Padres Win, Keep Trying for Miracle
It was supposed to be the night that the Padres were laid to rest and buried, remember?
Why, after the funeral-like atmosphere in the clubhouse Monday night when they lost to the Cincinnati Reds, allowing the San Francisco Giants to clinch a tie for the division title, surely these Padres knew the fight was over.
Well, if they indeed wanted the Reds to believe that Tuesday, they blew their cover early.
If the Padres thought they were out of it, why were on the field early Tuesday afternoon, actually taking extra batting practice?
If they thought they were out of it, then why just four minutes into what ended as a 3-1 victory was Padre Manager Jack McKeon already telephoning his bullpen, unwilling to risk a single run?
If they thought they were out of it, then why in the seventh inning was Mark Davis, their bullpen stopper, already in the game?
And if they thought they were out of it, then why at 10 o’clock were the Padres asking everyone around: “Do you believe in miracles?”
The Padres, believe it or not, still are alive.
The Padres beat the Reds Tuesday night, then sat on the edge of their seats for the next 45 minutes watching the Dodgers hang onto a 2-1 victory over the Giants.
The combination moved the Padres within four games of the Giants since June 7, and now, the Padres are asking for help just one last time.
“We’re begging, we’re begging,” Tony Gwynn said.
All the Padres are asking of the Dodgers is to beat the Giants one more time. Please. If the Dodgers come through, and the Padres defeat the Reds again tonight, the showdown begins Friday.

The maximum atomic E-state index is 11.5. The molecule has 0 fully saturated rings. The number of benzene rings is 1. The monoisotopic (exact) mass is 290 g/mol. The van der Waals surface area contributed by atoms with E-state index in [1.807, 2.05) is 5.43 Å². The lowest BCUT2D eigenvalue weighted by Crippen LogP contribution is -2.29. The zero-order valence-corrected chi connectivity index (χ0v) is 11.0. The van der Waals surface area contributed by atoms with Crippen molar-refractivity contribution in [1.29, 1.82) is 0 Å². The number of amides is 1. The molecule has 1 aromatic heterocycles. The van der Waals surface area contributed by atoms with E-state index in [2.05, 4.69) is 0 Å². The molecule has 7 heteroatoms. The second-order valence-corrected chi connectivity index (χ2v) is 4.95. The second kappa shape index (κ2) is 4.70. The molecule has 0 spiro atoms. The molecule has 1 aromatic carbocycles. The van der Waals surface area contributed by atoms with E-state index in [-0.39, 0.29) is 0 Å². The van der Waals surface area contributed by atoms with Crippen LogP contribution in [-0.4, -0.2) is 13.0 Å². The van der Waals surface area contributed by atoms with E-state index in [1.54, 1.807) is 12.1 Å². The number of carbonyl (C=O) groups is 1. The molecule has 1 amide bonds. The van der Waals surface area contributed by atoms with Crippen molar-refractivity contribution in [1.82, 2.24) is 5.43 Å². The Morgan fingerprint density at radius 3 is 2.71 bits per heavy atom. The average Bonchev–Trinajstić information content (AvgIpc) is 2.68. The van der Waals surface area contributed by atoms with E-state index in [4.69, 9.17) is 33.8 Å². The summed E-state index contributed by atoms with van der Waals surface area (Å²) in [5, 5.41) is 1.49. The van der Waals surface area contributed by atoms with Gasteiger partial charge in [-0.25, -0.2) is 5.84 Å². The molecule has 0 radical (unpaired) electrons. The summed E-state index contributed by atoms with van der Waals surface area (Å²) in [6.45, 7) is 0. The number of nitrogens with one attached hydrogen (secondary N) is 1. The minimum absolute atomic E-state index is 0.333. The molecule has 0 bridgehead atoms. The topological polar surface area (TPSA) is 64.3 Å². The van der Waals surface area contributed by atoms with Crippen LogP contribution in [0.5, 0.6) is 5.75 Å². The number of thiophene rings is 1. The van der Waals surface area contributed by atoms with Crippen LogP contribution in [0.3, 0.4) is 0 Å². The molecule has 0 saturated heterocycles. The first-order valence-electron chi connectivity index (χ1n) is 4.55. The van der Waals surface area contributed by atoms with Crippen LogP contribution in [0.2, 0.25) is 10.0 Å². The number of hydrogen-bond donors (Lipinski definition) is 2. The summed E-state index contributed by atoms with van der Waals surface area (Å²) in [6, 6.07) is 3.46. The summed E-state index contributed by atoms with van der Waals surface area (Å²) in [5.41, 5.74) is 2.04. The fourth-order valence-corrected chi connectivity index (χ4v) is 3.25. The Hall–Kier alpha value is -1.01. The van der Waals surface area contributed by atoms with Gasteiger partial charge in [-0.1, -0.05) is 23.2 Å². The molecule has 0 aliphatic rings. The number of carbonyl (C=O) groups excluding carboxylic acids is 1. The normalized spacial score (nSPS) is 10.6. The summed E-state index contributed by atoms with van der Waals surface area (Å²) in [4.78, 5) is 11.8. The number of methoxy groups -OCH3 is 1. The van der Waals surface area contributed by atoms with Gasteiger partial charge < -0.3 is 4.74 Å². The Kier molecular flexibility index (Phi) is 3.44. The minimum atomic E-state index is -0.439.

It still borders on the impossible. The Giants just have to win one of their final four games to eliminate all of this nonsense, and the Padres have to win them all just to force a one-game playoff on Monday.
Hmm, then why was Tony Siegle, Padre vice president of player personnel, telephoning the National League office asking when the coin flip would take place.
Yeah, that’s right, the coin flip to decide where the one-game playoff would take place.
“Oooh, can you believe it,” Siegle said.
Funny, what a difference 24 hours can make.
“It’s funny,” Gwynn said. "(Monday) night when I was going home, I was thinking, well, at least we don’t have to see them win it down here. Maybe it’s for the best. I didn’t want to go through what happened two years ago when they clinched it in front of us.
“That was just miserable. As you’re walking to your car, there was champagne on your rug. You heard them screaming and yelling. I just thought, ‘Hey, I don’t need to see that again.’
“But when I was coming to the park today, ‘I’m thinking, ‘I don’t care, let them come here and try to win it. I just want a shot at them. That’s all we’re asking. We just have to hope L.A. can handle them, and we take ‘em on down here with everything at stake.”
“Well, maybe with 60,000 screaming people in the stands . . . maybe there’ll be enough excitement generated. . . . maybe. . . . I don’t know, we’re begging right now.”
Said third baseman Mike Pagliarulo: “Right now, I’m not even thinking about them winning it. All I want is for us to give a shot at them here. Then, whatever happens, happens. But give us that shot.”
The Padres, who have 27 of their last 35 games, have vowed that if the Giants indeed do win the division title, it will have to be earned with a victory.
“We’re forcing them to win it on their own,” McKeon said. “But I’ll tell you what. No matter what happens. No matter if we win this thing. No matter if the Giants win. I’m more proud of this team than any I’ve ever managed.”